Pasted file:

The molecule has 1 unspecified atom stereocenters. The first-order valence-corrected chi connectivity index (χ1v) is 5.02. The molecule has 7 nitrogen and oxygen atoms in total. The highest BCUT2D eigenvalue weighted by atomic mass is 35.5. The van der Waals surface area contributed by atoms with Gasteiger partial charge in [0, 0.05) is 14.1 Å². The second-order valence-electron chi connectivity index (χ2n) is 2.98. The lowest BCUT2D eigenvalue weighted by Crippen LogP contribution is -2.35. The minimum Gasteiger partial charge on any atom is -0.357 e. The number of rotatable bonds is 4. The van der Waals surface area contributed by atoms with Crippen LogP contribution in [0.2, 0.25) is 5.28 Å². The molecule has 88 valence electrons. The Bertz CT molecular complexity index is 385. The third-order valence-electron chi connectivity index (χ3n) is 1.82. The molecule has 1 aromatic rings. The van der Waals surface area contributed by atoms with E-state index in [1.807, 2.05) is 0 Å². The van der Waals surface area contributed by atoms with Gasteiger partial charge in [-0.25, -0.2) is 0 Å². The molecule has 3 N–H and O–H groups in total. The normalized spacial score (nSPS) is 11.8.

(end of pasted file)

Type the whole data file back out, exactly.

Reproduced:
The molecule has 1 unspecified atom stereocenters. The first-order valence-corrected chi connectivity index (χ1v) is 5.02. The molecule has 7 nitrogen and oxygen atoms in total. The highest BCUT2D eigenvalue weighted by atomic mass is 35.5. The van der Waals surface area contributed by atoms with Gasteiger partial charge in [0, 0.05) is 14.1 Å². The second-order valence-electron chi connectivity index (χ2n) is 2.98. The lowest BCUT2D eigenvalue weighted by Crippen LogP contribution is -2.35. The minimum Gasteiger partial charge on any atom is -0.357 e. The number of rotatable bonds is 4. The van der Waals surface area contributed by atoms with Crippen LogP contribution in [0.2, 0.25) is 5.28 Å². The molecule has 88 valence electrons. The Bertz CT molecular complexity index is 385. The third-order valence-electron chi connectivity index (χ3n) is 1.82. The molecule has 1 aromatic rings. The van der Waals surface area contributed by atoms with E-state index in [1.807, 2.05) is 0 Å². The van der Waals surface area contributed by atoms with Gasteiger partial charge in [-0.25, -0.2) is 0 Å². The molecule has 3 N–H and O–H groups in total. The normalized spacial score (nSPS) is 11.8.